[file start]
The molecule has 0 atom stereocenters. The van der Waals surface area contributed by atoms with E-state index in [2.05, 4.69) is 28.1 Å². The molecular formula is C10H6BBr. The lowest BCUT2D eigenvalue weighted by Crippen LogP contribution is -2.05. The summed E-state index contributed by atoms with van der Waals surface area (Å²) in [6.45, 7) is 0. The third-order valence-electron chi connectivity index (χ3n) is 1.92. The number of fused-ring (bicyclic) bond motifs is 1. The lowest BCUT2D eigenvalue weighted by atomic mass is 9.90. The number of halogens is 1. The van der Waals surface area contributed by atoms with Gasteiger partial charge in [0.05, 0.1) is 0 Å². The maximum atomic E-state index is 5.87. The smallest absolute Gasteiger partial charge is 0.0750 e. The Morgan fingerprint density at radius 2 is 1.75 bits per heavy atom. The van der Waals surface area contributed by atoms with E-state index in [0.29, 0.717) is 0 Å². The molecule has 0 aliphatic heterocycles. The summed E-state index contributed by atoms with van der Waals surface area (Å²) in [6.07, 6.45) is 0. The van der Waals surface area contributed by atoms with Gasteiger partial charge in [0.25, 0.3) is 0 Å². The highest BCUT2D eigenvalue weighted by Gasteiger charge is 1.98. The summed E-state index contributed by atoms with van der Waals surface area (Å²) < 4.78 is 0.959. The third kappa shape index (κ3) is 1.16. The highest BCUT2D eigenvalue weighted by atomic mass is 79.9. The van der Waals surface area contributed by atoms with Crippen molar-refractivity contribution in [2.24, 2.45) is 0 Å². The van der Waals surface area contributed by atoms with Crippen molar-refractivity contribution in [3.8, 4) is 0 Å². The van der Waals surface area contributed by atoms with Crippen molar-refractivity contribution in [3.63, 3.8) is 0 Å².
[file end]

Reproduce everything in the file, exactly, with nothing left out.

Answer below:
The molecule has 0 atom stereocenters. The van der Waals surface area contributed by atoms with E-state index in [2.05, 4.69) is 28.1 Å². The molecular formula is C10H6BBr. The lowest BCUT2D eigenvalue weighted by Crippen LogP contribution is -2.05. The summed E-state index contributed by atoms with van der Waals surface area (Å²) in [6.45, 7) is 0. The third-order valence-electron chi connectivity index (χ3n) is 1.92. The number of fused-ring (bicyclic) bond motifs is 1. The lowest BCUT2D eigenvalue weighted by atomic mass is 9.90. The number of halogens is 1. The van der Waals surface area contributed by atoms with Gasteiger partial charge in [0.05, 0.1) is 0 Å². The maximum atomic E-state index is 5.87. The smallest absolute Gasteiger partial charge is 0.0750 e. The Morgan fingerprint density at radius 2 is 1.75 bits per heavy atom. The van der Waals surface area contributed by atoms with E-state index in [0.29, 0.717) is 0 Å². The molecule has 0 aliphatic heterocycles. The summed E-state index contributed by atoms with van der Waals surface area (Å²) in [6.07, 6.45) is 0. The van der Waals surface area contributed by atoms with Gasteiger partial charge in [0.25, 0.3) is 0 Å². The highest BCUT2D eigenvalue weighted by Gasteiger charge is 1.98. The summed E-state index contributed by atoms with van der Waals surface area (Å²) < 4.78 is 0.959. The third kappa shape index (κ3) is 1.16. The highest BCUT2D eigenvalue weighted by atomic mass is 79.9. The van der Waals surface area contributed by atoms with Crippen molar-refractivity contribution in [2.24, 2.45) is 0 Å². The van der Waals surface area contributed by atoms with Crippen molar-refractivity contribution in [3.8, 4) is 0 Å². The van der Waals surface area contributed by atoms with Crippen molar-refractivity contribution in [3.63, 3.8) is 0 Å².